4

Ryan Roman of Miami's Restaurant Power Rankings is a Funny Guy

^
Keep New Times Free
I Support
  • Local
  • Community
  • Journalism
  • logo

Support the independent voice of Miami and help keep the future of New Times free.

After following Miami's Restaurant Power Rankings on Twitter, we knew we had to find out more about this funny food loving character. Blogger Ryan Roman has something to say about everything and with a powerful sense of humor. Short Order asked him about the comments of foodies and the joys of blogging.

Name: Ryan Roman
Began blogging: 2009

Day job: I am a lawyer by day, a lawyer by night, and in-between I write a food blog.
Hometown: I am not from Miami. I was raised in a far away land known as Kendall. When I turned 18, I packed up all of my belongings and took off down the Snapper Creek Expressway, never to return.
The reason I blog: I wanted to find a way to make half of the chefs in Miami like me and the other half really hate me. Let's just say I'm halfway there.

New Times: Can you briefly explain how it is that you rank each restaurant? Does one mean best and 20 mean the worst of the best?

Ryan Roman: That is probably the question I get asked most often, but I don't mean to imply that people come up to me on the street and ask me questions. Short Order writers do, but you're a strange bunch. The answer is going to be soul-crushing for you: it is all in my head. There is a more in-depth explanation of the methodology posted here. I'd like to describe my role as a benevolent dictator, but depending on who you ask I might be more of a malevolent dictator.

Is Miami's Restaurant Power Rankings your first blog?

Hardcore fans of the blog may remember my first blog while I was a graduate student at the University of Michigan in Ann Arbor. It was called "I Arbored Ann" and it was a hodge-podge of news about new shops opening up, new restaurants, and other random commentary. It actually makes sense as a precursor to this blog in some ways. And in other ways it is extremely embarrassing and I hope nobody goes looking for it. (Seriously, don't click on this link.)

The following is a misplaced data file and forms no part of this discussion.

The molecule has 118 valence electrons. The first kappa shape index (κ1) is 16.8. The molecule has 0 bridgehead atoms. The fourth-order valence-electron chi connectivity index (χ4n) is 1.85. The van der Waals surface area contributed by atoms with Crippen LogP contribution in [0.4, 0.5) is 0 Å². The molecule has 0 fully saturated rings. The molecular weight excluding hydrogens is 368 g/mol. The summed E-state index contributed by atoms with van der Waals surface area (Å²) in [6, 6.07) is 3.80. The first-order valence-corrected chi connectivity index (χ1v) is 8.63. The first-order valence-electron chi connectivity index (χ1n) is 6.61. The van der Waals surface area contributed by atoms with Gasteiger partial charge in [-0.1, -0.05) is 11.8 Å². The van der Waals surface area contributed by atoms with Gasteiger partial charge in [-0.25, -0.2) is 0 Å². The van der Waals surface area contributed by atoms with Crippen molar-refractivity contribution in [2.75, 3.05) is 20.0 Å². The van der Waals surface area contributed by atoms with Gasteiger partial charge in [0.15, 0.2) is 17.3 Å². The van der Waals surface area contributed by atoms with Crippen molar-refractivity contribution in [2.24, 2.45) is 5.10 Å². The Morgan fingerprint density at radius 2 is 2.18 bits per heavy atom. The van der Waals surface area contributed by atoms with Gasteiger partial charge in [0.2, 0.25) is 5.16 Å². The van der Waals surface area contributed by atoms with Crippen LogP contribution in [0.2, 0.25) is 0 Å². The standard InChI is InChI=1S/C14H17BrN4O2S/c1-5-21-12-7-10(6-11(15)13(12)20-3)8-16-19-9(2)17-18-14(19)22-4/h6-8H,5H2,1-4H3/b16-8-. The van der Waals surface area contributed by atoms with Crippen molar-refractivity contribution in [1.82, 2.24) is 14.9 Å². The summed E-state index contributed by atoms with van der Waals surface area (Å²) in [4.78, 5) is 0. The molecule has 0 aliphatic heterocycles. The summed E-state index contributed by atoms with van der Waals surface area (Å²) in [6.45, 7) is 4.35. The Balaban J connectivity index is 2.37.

How do you feel comments on food blogs by "foodies" (I know you don't like the word) might differ from comments left on blogs that cover like Tyra Banks' face or Kanye's next album?

There isn't really a robust discussion in the comments of my blog. That also seems to be true of most of the food blogs around town. I guess people don't like to type with their mouth full. Also, it seems that people prefer to save their comments for Yelp, which coincidentally is the sound I make whenever I'm forced to visit Yelp.

How do you find the time to dine at all of these places?

My secret is that I have a conjoined twin and that we share a stomach. I guess that makes the blog more of an oligarchy than a dictatorship, but you get my drift.

Do you often go more than once before making a ranking?

Since the power rankings are a list of places I genuinely enjoy, and not a typical restaurant ranking system where I could assign one or zero stars to a place I despise, I'm not afraid to rank a place based on a single visit. Blogs are supposed to be up-to-the-minute, right? So, I like to try new places and make an early assessment. Sometimes, I like to break into new restaurants that aren't even open yet, cook myself a meal, and then rank the place based upon my cooking skills.

Honestly, where is your favorite place to eat in Miami?

The power rankings don't lie, it is definitely Naoe. I mean, aside from my mother's cooking (her salmon belly nigiri sushi just isn't as fresh but don't tell her I said that).

Follow Short Order on Facebook and Twitter @Short_Order.

Keep Miami New Times Free... Since we started Miami New Times, it has been defined as the free, independent voice of Miami, and we would like to keep it that way. Offering our readers free access to incisive coverage of local news, food and culture. Producing stories on everything from political scandals to the hottest new bands, with gutsy reporting, stylish writing, and staffers who've won everything from the Society of Professional Journalists' Sigma Delta Chi feature-writing award to the Casey Medal for Meritorious Journalism. But with local journalism's existence under siege and advertising revenue setbacks having a larger impact, it is important now more than ever for us to rally support behind funding our local journalism. You can help by participating in our "I Support" membership program, allowing us to keep covering Miami with no paywalls.

We use cookies to collect and analyze information on site performance and usage, and to enhance and customize content and advertisements. By clicking 'X' or continuing to use the site, you agree to allow cookies to be placed. To find out more, visit our cookies policy and our privacy policy.

 

Join the New Times community and help support independent local journalism in Miami.

 

Join the New Times community and help support independent local journalism in Miami.